Rhine & Moselle Cruise – Page 05

On Day 8 we left Trier for Bernkastel. We cruised on the Moselle and enjoyed the views of towns and vineyards.  As we rounded a bend in the river, Castle Landshut appeared.  It looked like a ruins. When we got closer, it still looked like a ruins, but with windows?? 

We moored the ship in Bernkastel just past the bridge in this well-known wine growing center on the Middle Moselle.The earliest evidence of human habitation dates to 3000 BC. The Moselle region is known in particular for its fruity and mild Riesling wines. They are appreciated especially in the USA. But local winegrowers also produce extraordinary dry Riesling wines which experts hold in high esteem because of their fruity nuances, their aroma and their mineral fullness. The wine is grown on steep slopes rising up to 60 degrees and on terraces. The mild micro climate and the slatey soil, which stores the warmth, provide ideal conditions for the Riesling vines.The Market Place is the center of activity in Bernkastel (Bear’s Castle)  It is bustling with tourists.  Our Orange Group Program Manager “Anja” (Enya) is on the right side of this photo.  She’s describing the points of interest to us using our very excellent transmitter and receivers. Also of note: Bernkastel hosts one of the many popular Christmas markets in Germany.

Another view of the Market Square with “half timbered” houses dating back to the 1600’s.

The ‘Spitzhäuschen’ (Pointy House), looks so fragile and seeming to balance on its tiny socket on which it was built in 1416. One side note: We saw window boxes in towns everywhere filled with geraniums.  Apparently the odor given off by geraniums is quite unpleasant to insects which helps keep the houses bug free. Another note: The window in the “Pointy House” contains glass that is called “bottle bottom” glass. I wonder if they used the “slam the wine bottle” to get the bottoms for the window?The street going up the hill leads to the trail to the Landshut Castle.  We hike up there.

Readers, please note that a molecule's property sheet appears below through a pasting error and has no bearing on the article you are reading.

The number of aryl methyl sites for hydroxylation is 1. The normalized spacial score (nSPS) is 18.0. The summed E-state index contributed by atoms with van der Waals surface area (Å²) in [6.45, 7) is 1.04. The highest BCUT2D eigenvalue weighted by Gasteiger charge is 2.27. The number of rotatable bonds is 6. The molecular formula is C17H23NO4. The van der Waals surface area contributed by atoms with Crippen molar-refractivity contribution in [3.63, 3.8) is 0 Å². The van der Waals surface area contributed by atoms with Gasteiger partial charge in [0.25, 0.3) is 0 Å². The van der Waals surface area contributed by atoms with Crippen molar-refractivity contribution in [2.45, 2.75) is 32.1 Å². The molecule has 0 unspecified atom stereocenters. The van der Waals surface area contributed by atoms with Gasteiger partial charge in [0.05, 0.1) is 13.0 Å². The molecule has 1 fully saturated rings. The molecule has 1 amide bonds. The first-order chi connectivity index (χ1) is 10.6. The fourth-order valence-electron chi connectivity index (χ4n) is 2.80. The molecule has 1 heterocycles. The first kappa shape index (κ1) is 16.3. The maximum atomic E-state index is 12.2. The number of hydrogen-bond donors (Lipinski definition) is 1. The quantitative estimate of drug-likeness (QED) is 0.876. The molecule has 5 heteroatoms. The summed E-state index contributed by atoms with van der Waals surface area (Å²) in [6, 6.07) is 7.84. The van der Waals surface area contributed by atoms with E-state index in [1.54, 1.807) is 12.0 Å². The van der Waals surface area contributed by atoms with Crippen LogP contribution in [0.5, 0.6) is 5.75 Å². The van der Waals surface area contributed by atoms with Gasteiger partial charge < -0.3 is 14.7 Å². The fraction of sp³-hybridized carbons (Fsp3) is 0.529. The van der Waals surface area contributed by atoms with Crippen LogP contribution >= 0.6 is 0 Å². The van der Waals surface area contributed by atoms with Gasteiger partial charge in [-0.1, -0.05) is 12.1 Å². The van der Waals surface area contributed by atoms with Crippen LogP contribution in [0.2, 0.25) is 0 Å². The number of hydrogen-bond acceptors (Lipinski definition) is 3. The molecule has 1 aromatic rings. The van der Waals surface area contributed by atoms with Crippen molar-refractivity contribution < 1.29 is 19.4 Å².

The trail up. Note the distant hill sides covered with vineyards.The Landshut Castle looks pretty small from this vantage point.  Where are the windows we saw from the ship?

The view of Bernkastel from the Landshut Castle. That’s our ship down there.

It turns out that the interior of the Castle has a big outdoor beer/wine garden and also has a big indoor restaurant that has the windows.

Mary Ann and I shared a beer before we started hiking down.

On the way down, we passed a vineyard worker shearing vines.  He reminded us of a dear old friend: Bill Gauld shearing trees on his Christmas Tree farm in Sterling Massachusetts.

Mary Ann picked up some grapes.  They were ripe and tasted very sweet.

As we reboarded the ship we saw our three Program Manager Nicole, Anja, and Andrea) having a “Currywurst” and Fries. Currywurst is a big German hotdog smothered in ketchup and sprinkled with curry powder.  Apparently it’s a big thing in Germany.

We suffered through with “Braised German Beef Roulade with Pickles and Bacon, Served with Yeast Dumplings  and Braised Sprouts“.

That evening our ship headed was back tracking down the Moselle to the Rhine. On the next morning, Day 9, we were back on the Rhine to continue heading upstream towards Rudesheim.  It was a foggy morning and I took a few photos:

I had a chat with Captain Lazlo Frey in the pilot house.  He was glued to the radar screens (below this chair). He said everything was OK…

As the fog cleared, we passed by many more Rhine Castles: 

Marksburg Castle (Post Card)

The Sterrenburg & Liebenstrin Brother’s Castles (with a “spite wall” between them).

 A church that can only be entered by going through a pub.

 The Maus (Mouse) Castle

The Katz (Cats) Castle

The  Rhinfels Castle

The Loreley RocksThe Loreley is a rock on the eastern bank of the Rhine which soars some almost 400 feet above the waterline. It marks the narrowest part of the river between Switzerland and the North Sea, and is the most famous feature of the Rhine Gorge. A very strong current and rocks below the waterline have caused many boat accidents there.